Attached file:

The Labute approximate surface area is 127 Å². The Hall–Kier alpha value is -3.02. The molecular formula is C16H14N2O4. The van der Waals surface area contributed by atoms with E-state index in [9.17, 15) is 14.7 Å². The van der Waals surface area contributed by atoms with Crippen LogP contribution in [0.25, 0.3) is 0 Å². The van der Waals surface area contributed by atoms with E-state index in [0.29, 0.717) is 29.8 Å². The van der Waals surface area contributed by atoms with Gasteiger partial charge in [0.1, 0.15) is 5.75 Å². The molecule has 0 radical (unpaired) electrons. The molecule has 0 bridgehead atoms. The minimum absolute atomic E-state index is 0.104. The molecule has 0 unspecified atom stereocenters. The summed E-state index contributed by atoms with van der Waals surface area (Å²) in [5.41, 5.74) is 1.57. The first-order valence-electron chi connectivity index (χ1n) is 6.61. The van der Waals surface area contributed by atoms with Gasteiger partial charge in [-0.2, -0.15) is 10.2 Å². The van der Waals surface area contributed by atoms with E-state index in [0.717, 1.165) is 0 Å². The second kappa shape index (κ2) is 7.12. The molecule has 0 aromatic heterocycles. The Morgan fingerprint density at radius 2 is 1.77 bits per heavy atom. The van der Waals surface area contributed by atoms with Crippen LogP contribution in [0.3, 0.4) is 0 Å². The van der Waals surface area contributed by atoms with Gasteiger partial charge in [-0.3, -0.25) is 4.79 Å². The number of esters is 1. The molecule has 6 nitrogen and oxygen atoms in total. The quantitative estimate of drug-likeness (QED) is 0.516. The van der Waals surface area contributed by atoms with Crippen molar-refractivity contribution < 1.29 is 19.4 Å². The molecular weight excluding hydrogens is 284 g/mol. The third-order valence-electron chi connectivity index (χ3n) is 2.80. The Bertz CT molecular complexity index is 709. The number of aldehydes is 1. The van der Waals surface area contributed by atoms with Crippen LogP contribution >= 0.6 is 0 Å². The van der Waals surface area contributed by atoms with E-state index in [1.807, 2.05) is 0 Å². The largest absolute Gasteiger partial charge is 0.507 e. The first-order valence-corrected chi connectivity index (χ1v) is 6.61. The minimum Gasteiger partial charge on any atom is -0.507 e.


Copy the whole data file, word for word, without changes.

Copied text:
The Labute approximate surface area is 127 Å². The Hall–Kier alpha value is -3.02. The molecular formula is C16H14N2O4. The van der Waals surface area contributed by atoms with E-state index in [9.17, 15) is 14.7 Å². The van der Waals surface area contributed by atoms with Crippen LogP contribution in [0.25, 0.3) is 0 Å². The van der Waals surface area contributed by atoms with E-state index in [0.29, 0.717) is 29.8 Å². The van der Waals surface area contributed by atoms with Gasteiger partial charge in [0.1, 0.15) is 5.75 Å². The molecule has 0 radical (unpaired) electrons. The molecule has 0 bridgehead atoms. The minimum absolute atomic E-state index is 0.104. The molecule has 0 unspecified atom stereocenters. The summed E-state index contributed by atoms with van der Waals surface area (Å²) in [5.41, 5.74) is 1.57. The first-order valence-electron chi connectivity index (χ1n) is 6.61. The van der Waals surface area contributed by atoms with Gasteiger partial charge in [-0.2, -0.15) is 10.2 Å². The van der Waals surface area contributed by atoms with E-state index in [0.717, 1.165) is 0 Å². The second kappa shape index (κ2) is 7.12. The molecule has 0 aromatic heterocycles. The Morgan fingerprint density at radius 2 is 1.77 bits per heavy atom. The van der Waals surface area contributed by atoms with Crippen LogP contribution in [0.3, 0.4) is 0 Å². The van der Waals surface area contributed by atoms with Gasteiger partial charge in [-0.3, -0.25) is 4.79 Å². The number of esters is 1. The molecule has 6 nitrogen and oxygen atoms in total. The quantitative estimate of drug-likeness (QED) is 0.516. The van der Waals surface area contributed by atoms with Crippen molar-refractivity contribution < 1.29 is 19.4 Å². The molecular weight excluding hydrogens is 284 g/mol. The third-order valence-electron chi connectivity index (χ3n) is 2.80. The Bertz CT molecular complexity index is 709. The number of aldehydes is 1. The van der Waals surface area contributed by atoms with Crippen LogP contribution >= 0.6 is 0 Å². The van der Waals surface area contributed by atoms with E-state index in [1.807, 2.05) is 0 Å². The largest absolute Gasteiger partial charge is 0.507 e. The first-order valence-corrected chi connectivity index (χ1v) is 6.61. The minimum Gasteiger partial charge on any atom is -0.507 e.